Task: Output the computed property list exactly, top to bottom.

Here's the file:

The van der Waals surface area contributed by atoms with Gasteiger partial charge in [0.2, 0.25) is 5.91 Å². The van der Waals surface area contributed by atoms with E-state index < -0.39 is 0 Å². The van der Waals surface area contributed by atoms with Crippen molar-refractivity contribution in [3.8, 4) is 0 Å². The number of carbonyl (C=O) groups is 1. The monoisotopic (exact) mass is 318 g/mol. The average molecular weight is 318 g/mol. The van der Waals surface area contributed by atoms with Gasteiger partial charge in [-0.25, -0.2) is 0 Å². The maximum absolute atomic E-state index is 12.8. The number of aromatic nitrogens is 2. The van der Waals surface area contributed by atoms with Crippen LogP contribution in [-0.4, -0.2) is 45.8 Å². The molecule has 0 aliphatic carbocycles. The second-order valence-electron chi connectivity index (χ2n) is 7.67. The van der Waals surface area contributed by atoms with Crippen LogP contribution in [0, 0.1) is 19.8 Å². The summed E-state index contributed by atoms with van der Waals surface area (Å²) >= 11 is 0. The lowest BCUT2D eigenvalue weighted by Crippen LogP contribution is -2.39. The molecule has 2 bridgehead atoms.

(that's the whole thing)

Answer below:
The van der Waals surface area contributed by atoms with Gasteiger partial charge in [0.2, 0.25) is 5.91 Å². The van der Waals surface area contributed by atoms with E-state index < -0.39 is 0 Å². The van der Waals surface area contributed by atoms with Crippen molar-refractivity contribution in [3.8, 4) is 0 Å². The number of carbonyl (C=O) groups is 1. The monoisotopic (exact) mass is 318 g/mol. The average molecular weight is 318 g/mol. The van der Waals surface area contributed by atoms with Gasteiger partial charge in [-0.25, -0.2) is 0 Å². The maximum absolute atomic E-state index is 12.8. The number of aromatic nitrogens is 2. The van der Waals surface area contributed by atoms with Crippen LogP contribution in [-0.4, -0.2) is 45.8 Å². The molecule has 0 aliphatic carbocycles. The second-order valence-electron chi connectivity index (χ2n) is 7.67. The van der Waals surface area contributed by atoms with Crippen LogP contribution in [0, 0.1) is 19.8 Å². The summed E-state index contributed by atoms with van der Waals surface area (Å²) >= 11 is 0. The lowest BCUT2D eigenvalue weighted by Crippen LogP contribution is -2.39. The molecule has 2 bridgehead atoms.